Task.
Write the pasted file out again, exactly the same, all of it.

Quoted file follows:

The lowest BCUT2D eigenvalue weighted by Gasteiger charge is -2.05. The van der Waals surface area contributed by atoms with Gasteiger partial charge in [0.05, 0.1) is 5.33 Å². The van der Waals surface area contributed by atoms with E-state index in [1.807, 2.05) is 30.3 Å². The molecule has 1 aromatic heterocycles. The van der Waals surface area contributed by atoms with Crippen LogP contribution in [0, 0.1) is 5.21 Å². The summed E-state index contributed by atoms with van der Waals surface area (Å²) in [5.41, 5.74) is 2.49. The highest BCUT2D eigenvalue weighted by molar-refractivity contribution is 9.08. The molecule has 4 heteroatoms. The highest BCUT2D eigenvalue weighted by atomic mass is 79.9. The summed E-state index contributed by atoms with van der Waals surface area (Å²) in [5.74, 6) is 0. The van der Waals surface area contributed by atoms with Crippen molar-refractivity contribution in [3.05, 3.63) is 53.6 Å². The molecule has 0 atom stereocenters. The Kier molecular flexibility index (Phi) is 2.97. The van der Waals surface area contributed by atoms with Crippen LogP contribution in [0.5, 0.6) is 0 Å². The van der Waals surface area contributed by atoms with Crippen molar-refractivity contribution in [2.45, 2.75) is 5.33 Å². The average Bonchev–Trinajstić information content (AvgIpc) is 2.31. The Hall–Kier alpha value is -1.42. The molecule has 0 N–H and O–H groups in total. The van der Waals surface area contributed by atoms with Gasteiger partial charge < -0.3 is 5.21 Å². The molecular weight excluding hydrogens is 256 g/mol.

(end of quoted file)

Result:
The lowest BCUT2D eigenvalue weighted by Gasteiger charge is -2.05. The van der Waals surface area contributed by atoms with Gasteiger partial charge in [0.05, 0.1) is 5.33 Å². The van der Waals surface area contributed by atoms with E-state index in [1.807, 2.05) is 30.3 Å². The molecule has 1 aromatic heterocycles. The van der Waals surface area contributed by atoms with Crippen LogP contribution in [0, 0.1) is 5.21 Å². The summed E-state index contributed by atoms with van der Waals surface area (Å²) in [5.41, 5.74) is 2.49. The highest BCUT2D eigenvalue weighted by molar-refractivity contribution is 9.08. The molecule has 4 heteroatoms. The highest BCUT2D eigenvalue weighted by atomic mass is 79.9. The summed E-state index contributed by atoms with van der Waals surface area (Å²) in [5.74, 6) is 0. The van der Waals surface area contributed by atoms with Crippen molar-refractivity contribution in [3.05, 3.63) is 53.6 Å². The molecule has 0 atom stereocenters. The Kier molecular flexibility index (Phi) is 2.97. The van der Waals surface area contributed by atoms with Crippen LogP contribution in [0.5, 0.6) is 0 Å². The van der Waals surface area contributed by atoms with Crippen molar-refractivity contribution in [2.45, 2.75) is 5.33 Å². The average Bonchev–Trinajstić information content (AvgIpc) is 2.31. The Hall–Kier alpha value is -1.42. The molecule has 0 N–H and O–H groups in total. The van der Waals surface area contributed by atoms with Gasteiger partial charge < -0.3 is 5.21 Å². The molecular weight excluding hydrogens is 256 g/mol.